Wives of ex-fighters endure violence

2012-05-23 10:53

Dakar - In the West African countries of Sierra Leone, Liberia and Ivory Coast, fighting continues long after battlefields empty and rebel fighters kick off their boots, according to a report released on Tuesday by the International Rescue Committee (IRC).

When conflicts fought along political or ethnic lines come to an end, the report, Let Me Not Die Before My Time, says it is women who bear the brunt of post-conflict violence, often subject to physical and emotional abuse in their homes at the hands of husbands who became accustomed to patterns of violence during war.

Heidi Lehmann, who directs the IRC's global women's protection and empowerment programmes, said more than 60% of women who come to the IRC in West Africa after experiencing violence say they have been abused by the men they married.

"In most cases it is not strangers who commit the violence, it is a partner or spouse," Lehmann said.

She called the violence "alarming", citing cases in which women had their fingers hacked off or were locked in their homes, which were then set alight.

The group's president, George Rupp, said focusing on conflict areas in the aftermath of war is crucial.

"When fighting ends and fighters from both sides return home, there is a danger that some of the patterns that were developed during conflict, wind up getting continued," Rupp said.

He said the IRC has witnessed a spike in domestic violence after the end of West Africa's conflicts.

"That means we have to recognise that domestic violence is a major humanitarian issue in the immediate post-conflict period," he said.

Among those affected was a 21-year-old woman living in the slum of Westpoint, in Liberia's capital Monrovia.

Fear of judgement

"My husband said, 'You are going to feel pain tonight'," the woman, who wished to remain anonymous, told the IRC.

"I said, 'What kind of pain?' ... while talking, he grabbed a machete and started chopping. He brought the machete straight on my face. And when I held my hand [up], he chopped my fingers," she said.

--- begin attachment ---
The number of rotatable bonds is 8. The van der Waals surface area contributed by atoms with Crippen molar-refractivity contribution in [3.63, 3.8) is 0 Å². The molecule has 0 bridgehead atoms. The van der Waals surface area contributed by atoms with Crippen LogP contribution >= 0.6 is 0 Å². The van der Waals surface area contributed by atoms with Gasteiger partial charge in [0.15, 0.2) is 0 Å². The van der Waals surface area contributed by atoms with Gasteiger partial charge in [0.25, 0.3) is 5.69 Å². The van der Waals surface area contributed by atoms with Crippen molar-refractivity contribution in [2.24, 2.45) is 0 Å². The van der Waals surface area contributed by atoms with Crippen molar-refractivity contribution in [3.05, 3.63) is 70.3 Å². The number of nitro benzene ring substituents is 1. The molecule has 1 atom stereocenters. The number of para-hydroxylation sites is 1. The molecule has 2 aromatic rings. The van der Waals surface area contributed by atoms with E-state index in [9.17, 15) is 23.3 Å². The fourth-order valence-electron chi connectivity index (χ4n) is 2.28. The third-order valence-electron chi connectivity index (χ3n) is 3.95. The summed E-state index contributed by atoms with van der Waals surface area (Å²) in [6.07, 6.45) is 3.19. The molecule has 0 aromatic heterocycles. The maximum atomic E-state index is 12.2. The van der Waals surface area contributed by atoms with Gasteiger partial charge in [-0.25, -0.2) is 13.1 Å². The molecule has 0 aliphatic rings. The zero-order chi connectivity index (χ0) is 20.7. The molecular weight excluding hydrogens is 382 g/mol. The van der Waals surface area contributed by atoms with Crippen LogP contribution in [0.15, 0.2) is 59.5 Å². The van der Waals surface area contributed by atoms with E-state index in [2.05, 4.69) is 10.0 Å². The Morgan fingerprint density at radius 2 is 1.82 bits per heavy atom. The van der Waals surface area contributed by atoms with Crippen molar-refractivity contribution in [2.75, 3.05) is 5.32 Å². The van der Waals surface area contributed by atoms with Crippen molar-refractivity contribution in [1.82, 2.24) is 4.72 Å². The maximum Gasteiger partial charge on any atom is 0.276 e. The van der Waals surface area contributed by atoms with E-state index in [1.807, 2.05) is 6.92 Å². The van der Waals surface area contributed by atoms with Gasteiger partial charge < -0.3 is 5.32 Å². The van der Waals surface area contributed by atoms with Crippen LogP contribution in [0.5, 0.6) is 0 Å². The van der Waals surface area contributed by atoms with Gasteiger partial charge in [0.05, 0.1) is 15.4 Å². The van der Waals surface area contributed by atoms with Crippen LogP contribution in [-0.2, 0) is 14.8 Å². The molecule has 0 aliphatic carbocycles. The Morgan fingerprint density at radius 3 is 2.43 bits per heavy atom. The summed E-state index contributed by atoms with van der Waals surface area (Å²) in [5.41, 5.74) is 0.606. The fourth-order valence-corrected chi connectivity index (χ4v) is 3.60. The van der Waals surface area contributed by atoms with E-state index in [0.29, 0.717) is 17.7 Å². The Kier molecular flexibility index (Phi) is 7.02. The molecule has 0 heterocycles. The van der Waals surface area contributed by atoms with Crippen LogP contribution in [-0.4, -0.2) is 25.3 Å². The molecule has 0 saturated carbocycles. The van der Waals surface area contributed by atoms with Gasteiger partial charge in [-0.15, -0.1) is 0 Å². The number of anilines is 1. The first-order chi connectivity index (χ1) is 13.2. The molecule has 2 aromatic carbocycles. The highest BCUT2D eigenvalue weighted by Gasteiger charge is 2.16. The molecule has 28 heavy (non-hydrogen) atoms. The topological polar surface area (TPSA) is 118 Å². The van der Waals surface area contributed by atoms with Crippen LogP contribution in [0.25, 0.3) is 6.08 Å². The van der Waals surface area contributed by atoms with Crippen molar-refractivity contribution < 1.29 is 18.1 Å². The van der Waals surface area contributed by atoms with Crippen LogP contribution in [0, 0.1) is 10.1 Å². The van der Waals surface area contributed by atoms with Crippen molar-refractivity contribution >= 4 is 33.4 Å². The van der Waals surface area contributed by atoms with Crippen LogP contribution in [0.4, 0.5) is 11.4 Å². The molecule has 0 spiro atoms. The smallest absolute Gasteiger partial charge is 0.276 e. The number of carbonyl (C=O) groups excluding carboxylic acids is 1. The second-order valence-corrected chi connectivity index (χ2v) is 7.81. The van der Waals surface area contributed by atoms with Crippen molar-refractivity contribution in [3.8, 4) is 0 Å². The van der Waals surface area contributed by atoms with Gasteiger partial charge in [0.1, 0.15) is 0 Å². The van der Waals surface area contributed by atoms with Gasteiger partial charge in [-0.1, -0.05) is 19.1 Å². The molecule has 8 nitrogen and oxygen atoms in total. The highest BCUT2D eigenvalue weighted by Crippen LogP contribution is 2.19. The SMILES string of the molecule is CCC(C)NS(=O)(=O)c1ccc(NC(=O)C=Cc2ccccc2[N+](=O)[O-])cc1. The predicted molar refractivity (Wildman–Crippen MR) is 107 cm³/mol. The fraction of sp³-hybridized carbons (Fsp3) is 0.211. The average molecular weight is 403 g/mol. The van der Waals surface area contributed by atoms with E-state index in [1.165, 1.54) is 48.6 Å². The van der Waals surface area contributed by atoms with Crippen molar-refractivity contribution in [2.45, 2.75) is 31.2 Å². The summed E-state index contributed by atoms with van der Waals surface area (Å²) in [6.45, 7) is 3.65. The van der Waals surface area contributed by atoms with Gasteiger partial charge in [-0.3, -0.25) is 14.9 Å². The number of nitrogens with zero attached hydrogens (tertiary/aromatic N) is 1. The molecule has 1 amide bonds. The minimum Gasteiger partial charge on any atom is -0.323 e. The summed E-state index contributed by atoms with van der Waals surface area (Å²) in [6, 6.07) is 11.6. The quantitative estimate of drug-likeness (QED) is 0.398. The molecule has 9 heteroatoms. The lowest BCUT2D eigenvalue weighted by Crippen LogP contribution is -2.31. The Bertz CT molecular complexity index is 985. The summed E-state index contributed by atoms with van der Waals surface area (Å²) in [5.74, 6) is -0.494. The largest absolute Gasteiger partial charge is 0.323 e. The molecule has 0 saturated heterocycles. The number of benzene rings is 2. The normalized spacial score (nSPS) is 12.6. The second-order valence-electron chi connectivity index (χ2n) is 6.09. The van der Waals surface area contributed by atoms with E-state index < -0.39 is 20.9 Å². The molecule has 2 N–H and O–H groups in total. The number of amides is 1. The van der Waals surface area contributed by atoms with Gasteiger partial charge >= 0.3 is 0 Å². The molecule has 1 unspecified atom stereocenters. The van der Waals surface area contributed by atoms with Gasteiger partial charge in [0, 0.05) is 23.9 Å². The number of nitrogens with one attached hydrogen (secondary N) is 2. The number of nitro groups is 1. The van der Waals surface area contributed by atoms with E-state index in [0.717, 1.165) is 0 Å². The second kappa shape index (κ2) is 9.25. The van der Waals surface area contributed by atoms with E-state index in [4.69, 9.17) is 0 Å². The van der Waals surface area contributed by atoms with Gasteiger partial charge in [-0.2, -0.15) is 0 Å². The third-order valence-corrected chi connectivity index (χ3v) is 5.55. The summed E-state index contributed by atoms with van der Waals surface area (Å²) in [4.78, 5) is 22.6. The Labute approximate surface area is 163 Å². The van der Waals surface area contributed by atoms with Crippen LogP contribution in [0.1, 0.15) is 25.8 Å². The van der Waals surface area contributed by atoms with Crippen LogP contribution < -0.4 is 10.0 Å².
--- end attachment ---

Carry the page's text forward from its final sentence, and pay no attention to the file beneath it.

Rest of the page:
After being brought to a clinic and eventually recovering, the woman pursued justice. But her husband was only jailed temporarily, and has since been released.

Although domestic violence has recently been criminalised in Sierra Leone, no laws have ever been passed on it in Liberia and Ivory Coast.

Many women remain silent about being beaten by their husbands, for fear of judgement within their communities.

"Few women talk about domestic violence with friends and family, and without community support, the majority of women never come into contact with the formal justice system," added Lehmann.

"Those who do, express deep frustration that the courts and the police do not meet their needs for justice, for protection and for assistance," she said. "In the best scenario, they will be stuck in a lengthy legal proceeding that they cannot afford."

Although Liberian President Ellen Johnson-Sirleaf has spoken publicly about the shame she felt after being physically abused in her own marriage, many Liberian women say they do not have the funds to leave abusive relationships.

Absence of justice systems

"My husband was giving me a hard time," Hawa, a 27-year-old woman from northern Liberia, told dpa by telephone. "He was beating me. It was physical abuse. But he said he didn't want the relationship to end."

Hawa ultimately walked away from the marriage after becoming friends with a woman who worked for a legal aid group.

"That gave me the strength and resources to enable me to take the case to court, free of charge, and my husband and I finally parted. Six months on, I'm doing fine, but was unable to claim back most of my belongings," she said.

The IRC is calling for greater emphasis on domestic violence issues internationally and for specific programmes to be designed according to the wishes of survivors.

In the absence of justice systems equipped to deal with the cases of affected women, many are taking matters into their own hands.

"With the help of local NGOs, we're starting businesses - such as gardening and soap-making - that empower us, so we don't have to ask our men, 'Can you give us food money?'," a woman living in northern Liberia told the IRC.

"Money is the answer to everything. Before they were just controlling us, but now we can earn our own money. We can make our own decisions with the money we have," she said.